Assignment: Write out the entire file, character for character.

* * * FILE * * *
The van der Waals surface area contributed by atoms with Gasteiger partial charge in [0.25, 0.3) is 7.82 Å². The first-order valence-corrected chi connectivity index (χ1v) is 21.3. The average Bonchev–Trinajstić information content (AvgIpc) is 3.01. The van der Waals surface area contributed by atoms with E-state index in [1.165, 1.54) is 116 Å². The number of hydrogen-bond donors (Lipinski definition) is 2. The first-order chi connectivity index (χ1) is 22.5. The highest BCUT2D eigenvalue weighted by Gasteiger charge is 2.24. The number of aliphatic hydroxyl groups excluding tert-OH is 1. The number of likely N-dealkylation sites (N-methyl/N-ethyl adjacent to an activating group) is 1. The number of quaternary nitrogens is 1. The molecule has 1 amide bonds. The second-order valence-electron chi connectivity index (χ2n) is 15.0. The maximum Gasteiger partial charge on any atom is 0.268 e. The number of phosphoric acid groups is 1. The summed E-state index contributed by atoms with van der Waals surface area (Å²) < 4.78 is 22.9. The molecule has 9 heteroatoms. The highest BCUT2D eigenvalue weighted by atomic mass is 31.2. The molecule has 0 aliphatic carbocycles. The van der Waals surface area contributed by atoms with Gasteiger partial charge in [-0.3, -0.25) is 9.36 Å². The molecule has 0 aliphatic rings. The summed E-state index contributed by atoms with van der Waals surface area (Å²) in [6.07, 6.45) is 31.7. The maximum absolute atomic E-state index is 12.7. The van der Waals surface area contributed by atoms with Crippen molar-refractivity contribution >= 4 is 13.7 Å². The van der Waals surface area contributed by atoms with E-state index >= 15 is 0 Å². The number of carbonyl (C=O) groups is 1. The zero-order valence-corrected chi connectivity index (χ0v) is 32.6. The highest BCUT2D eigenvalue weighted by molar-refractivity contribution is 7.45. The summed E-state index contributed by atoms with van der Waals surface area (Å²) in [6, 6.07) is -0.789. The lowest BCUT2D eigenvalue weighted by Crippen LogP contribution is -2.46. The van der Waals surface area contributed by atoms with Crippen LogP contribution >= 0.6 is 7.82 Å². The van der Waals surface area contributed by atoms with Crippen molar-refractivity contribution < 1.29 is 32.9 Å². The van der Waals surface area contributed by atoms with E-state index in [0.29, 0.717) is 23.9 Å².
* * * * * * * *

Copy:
The van der Waals surface area contributed by atoms with Gasteiger partial charge in [0.25, 0.3) is 7.82 Å². The first-order valence-corrected chi connectivity index (χ1v) is 21.3. The average Bonchev–Trinajstić information content (AvgIpc) is 3.01. The van der Waals surface area contributed by atoms with E-state index in [1.165, 1.54) is 116 Å². The number of hydrogen-bond donors (Lipinski definition) is 2. The first-order chi connectivity index (χ1) is 22.5. The highest BCUT2D eigenvalue weighted by Gasteiger charge is 2.24. The number of aliphatic hydroxyl groups excluding tert-OH is 1. The number of likely N-dealkylation sites (N-methyl/N-ethyl adjacent to an activating group) is 1. The number of quaternary nitrogens is 1. The molecule has 1 amide bonds. The second-order valence-electron chi connectivity index (χ2n) is 15.0. The maximum Gasteiger partial charge on any atom is 0.268 e. The number of phosphoric acid groups is 1. The summed E-state index contributed by atoms with van der Waals surface area (Å²) < 4.78 is 22.9. The molecule has 9 heteroatoms. The highest BCUT2D eigenvalue weighted by atomic mass is 31.2. The molecule has 0 aliphatic carbocycles. The van der Waals surface area contributed by atoms with Gasteiger partial charge in [-0.3, -0.25) is 9.36 Å². The molecule has 0 aliphatic rings. The summed E-state index contributed by atoms with van der Waals surface area (Å²) in [6.07, 6.45) is 31.7. The maximum absolute atomic E-state index is 12.7. The van der Waals surface area contributed by atoms with Crippen molar-refractivity contribution >= 4 is 13.7 Å². The van der Waals surface area contributed by atoms with E-state index >= 15 is 0 Å². The number of carbonyl (C=O) groups is 1. The zero-order valence-corrected chi connectivity index (χ0v) is 32.6. The highest BCUT2D eigenvalue weighted by molar-refractivity contribution is 7.45. The summed E-state index contributed by atoms with van der Waals surface area (Å²) in [6, 6.07) is -0.789. The lowest BCUT2D eigenvalue weighted by Crippen LogP contribution is -2.46. The van der Waals surface area contributed by atoms with Crippen LogP contribution >= 0.6 is 7.82 Å². The van der Waals surface area contributed by atoms with Crippen molar-refractivity contribution < 1.29 is 32.9 Å². The van der Waals surface area contributed by atoms with E-state index in [0.29, 0.717) is 23.9 Å².